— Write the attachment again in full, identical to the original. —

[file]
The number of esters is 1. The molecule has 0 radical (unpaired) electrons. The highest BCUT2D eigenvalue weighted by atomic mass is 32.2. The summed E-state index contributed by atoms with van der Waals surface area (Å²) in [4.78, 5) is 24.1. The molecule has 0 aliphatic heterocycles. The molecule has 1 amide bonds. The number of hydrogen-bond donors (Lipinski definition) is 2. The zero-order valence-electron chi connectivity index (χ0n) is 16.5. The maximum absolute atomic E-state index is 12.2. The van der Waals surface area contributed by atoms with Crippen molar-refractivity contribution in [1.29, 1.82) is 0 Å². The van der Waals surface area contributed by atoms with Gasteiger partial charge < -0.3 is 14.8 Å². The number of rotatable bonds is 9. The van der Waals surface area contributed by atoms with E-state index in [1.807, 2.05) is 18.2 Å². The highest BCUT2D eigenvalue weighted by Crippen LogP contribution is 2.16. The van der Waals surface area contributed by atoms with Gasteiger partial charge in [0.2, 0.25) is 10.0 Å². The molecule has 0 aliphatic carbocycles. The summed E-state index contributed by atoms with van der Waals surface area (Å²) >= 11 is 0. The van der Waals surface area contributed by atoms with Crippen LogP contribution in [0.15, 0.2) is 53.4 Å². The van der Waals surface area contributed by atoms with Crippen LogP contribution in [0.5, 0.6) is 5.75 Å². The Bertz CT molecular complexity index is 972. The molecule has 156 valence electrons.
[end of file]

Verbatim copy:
The number of esters is 1. The molecule has 0 radical (unpaired) electrons. The highest BCUT2D eigenvalue weighted by atomic mass is 32.2. The summed E-state index contributed by atoms with van der Waals surface area (Å²) in [4.78, 5) is 24.1. The molecule has 0 aliphatic heterocycles. The molecule has 1 amide bonds. The number of hydrogen-bond donors (Lipinski definition) is 2. The zero-order valence-electron chi connectivity index (χ0n) is 16.5. The maximum absolute atomic E-state index is 12.2. The van der Waals surface area contributed by atoms with Crippen molar-refractivity contribution in [1.29, 1.82) is 0 Å². The van der Waals surface area contributed by atoms with Gasteiger partial charge < -0.3 is 14.8 Å². The number of rotatable bonds is 9. The van der Waals surface area contributed by atoms with E-state index in [1.807, 2.05) is 18.2 Å². The highest BCUT2D eigenvalue weighted by Crippen LogP contribution is 2.16. The van der Waals surface area contributed by atoms with Gasteiger partial charge in [0.2, 0.25) is 10.0 Å². The molecule has 0 aliphatic carbocycles. The summed E-state index contributed by atoms with van der Waals surface area (Å²) >= 11 is 0. The van der Waals surface area contributed by atoms with Crippen LogP contribution in [0.15, 0.2) is 53.4 Å². The van der Waals surface area contributed by atoms with Crippen LogP contribution in [0.5, 0.6) is 5.75 Å². The Bertz CT molecular complexity index is 972. The molecule has 156 valence electrons.